Our first real local road trip, we left earlier than usual one morning in hunt of a local farmer’s market. Knowing there is one in Augusta, our first thought was, “no way am I heading towards all of the Master’s Golf Tournament traffic.” So first market that popped up on a Google search proved to be in Greenwood, SC.
We were in search of the Uptown Market only to find out the grand opening is a few weeks away. Luckily, there was a small gathering of vendors across the street and I was able to nab a gallon of fresh picked local strawberries. YES…that was my main goal! As well as sweet carrots, couple yellow beets, tomatoes and a cuke.
Taking a drive thru town, I spotted the visitor’s center. Learning later, it is was part of the The Emerald Triangle, a nine-acre triangular-shaped area in the heart of Greenwood’s downtown business district. Though the origin of the nickname is unclear, Greenwood is commonly referred to as the ‘Emerald City.’
Inside the center was a huge gallery area with some local art on display, a children’s area, and one lovely, young lady who loaded us down with regional visitor materials. Her excitement and love for all of the new cultural theatre and arts activities, as well as outstanding food establishments was clearly defined in literature and stories of growing up in the area. She stated we wouldn’t want to miss a Cuban and/or a pizza oven local restaurant, her favorites, and made sure we saw some of the extraordinary “duct tape” art before we left.
Two doors down, we found their area museum which was holding a children’s birthday party. Nicely done, nothing huge as the actual train museum down the street was still in the building stages and soon to open. We did find an exhibit or two on the region which we found interesting and again, more young help excited to tell us where they would visit if they were new to the area.
So, I’ll soon get through reading all the materials for the area as my pile keeps getting bigger, and I’m sure it will be a return trip. Two lane highway skirting the Sumter National Forest, we can be there in about 40 minutes.
From there we made a beeline for McCormick, and the annual Bells and Whistles 29835 festival.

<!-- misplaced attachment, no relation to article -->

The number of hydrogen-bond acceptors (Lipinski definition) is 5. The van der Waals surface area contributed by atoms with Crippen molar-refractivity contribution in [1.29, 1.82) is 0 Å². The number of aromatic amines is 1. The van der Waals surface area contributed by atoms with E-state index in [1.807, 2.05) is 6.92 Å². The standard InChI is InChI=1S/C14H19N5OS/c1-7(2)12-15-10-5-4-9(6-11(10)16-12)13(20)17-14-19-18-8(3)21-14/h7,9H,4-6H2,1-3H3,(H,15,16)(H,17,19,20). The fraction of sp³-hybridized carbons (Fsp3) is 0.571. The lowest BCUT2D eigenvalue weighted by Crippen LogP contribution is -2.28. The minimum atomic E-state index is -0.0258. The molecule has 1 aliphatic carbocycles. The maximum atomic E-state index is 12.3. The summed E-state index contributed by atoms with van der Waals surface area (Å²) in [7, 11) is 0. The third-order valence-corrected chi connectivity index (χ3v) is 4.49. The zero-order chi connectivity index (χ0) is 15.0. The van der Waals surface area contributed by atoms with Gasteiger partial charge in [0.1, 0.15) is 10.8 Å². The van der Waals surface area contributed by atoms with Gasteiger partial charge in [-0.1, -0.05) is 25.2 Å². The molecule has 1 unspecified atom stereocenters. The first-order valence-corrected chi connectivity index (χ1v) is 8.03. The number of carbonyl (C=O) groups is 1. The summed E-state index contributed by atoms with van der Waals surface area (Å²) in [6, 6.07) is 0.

McCormick is close to around twenty miles from us and one of the closer of groceries runs without heading south to Augusta. Another place with yet much more to discover. Mr. Jer spotted his new tow vehicle for the RV. Yeah right…guess there would not be many places we couldn’t escape to with it.
My understanding this county in South Carolina has struggled, leaving many communities to shut down the doors. Running up and down the highway through Promised Land, Bradley, Troy etc. that was clear to see. Heart breaking to see how so many live and are just trying to survive. So McCormick is trying to reverse the motion and local restaurants, a darling bookstore, a quilting shop, etc. offered opportunities to keep the community prospering and enhance commerce.
We got to visit with many locals, run through the old cotton gin before a reservations-only tea and silent auction, browse vendors and tour old homes. They had a car show and plenty to eat. The park was filled with an outstanding 4 piece group that offered some toe-stomping bluegrass.
My favorite had to the McCormick Train Depot, currently housing the SC Wild’s Heritage Center plantation quilts exhibit. It had me totally excited to dig deeper into the “Secret Quilt Codes.” My understanding, and not knowing if this is exact, in 1994 a Professor from Denver brought a quilt from a woman in Charleston, learning from her that slaves found code in many quilts offering story of how to escape to the Underground Railroad and the secrets were revealed then. Maybe a wagon wheel meant turn north toward Canada…maybe a knot was when it was time to escape, etc. Fascinating!
From what I can gather this exhibit will be at the depot for a while and I need to venture up there during the week when less crowded and I can obtain more information. I did come home with a flyer that there is a book, Hidden in Plain View: the Secret Story of Quilts and the Underground Railroad. Hoping once I can get a local library card, they have it in stock.
The entire depot was full of other artifacts and a speaker, Teresa Kemp, whom I will continue to research. I’m in hopes this exhibit is being housed there for a while…I’m still unclear about that. I was so taken back with this discovery as I’ve always been fascinated with anything involving the Underground Railroad. In fact, my youngest grandson is studying that currently, so I’m on the hunt for ways to provide him with some added discoveries.
We did get a day trip to ride more of the Corp grounds…visitor’s center, day use area, etc. Great movie on how the one mile long dam was built…concrete alone in the dam would allow a side-walk from Augusta to San Francisco.
Been a chilly last few days…and we’re both still in ewe of views traveling the area or from the RV windows. Sure is some beautiful scenery, fascinating history, and some cute wildlife O:) Nice to see a southern squirrel all fattened up! This is our little black-headed neighbor…usually shows it’s cute face daily!
Until next time… ~cozygirl
P.S. Word is the county has gold!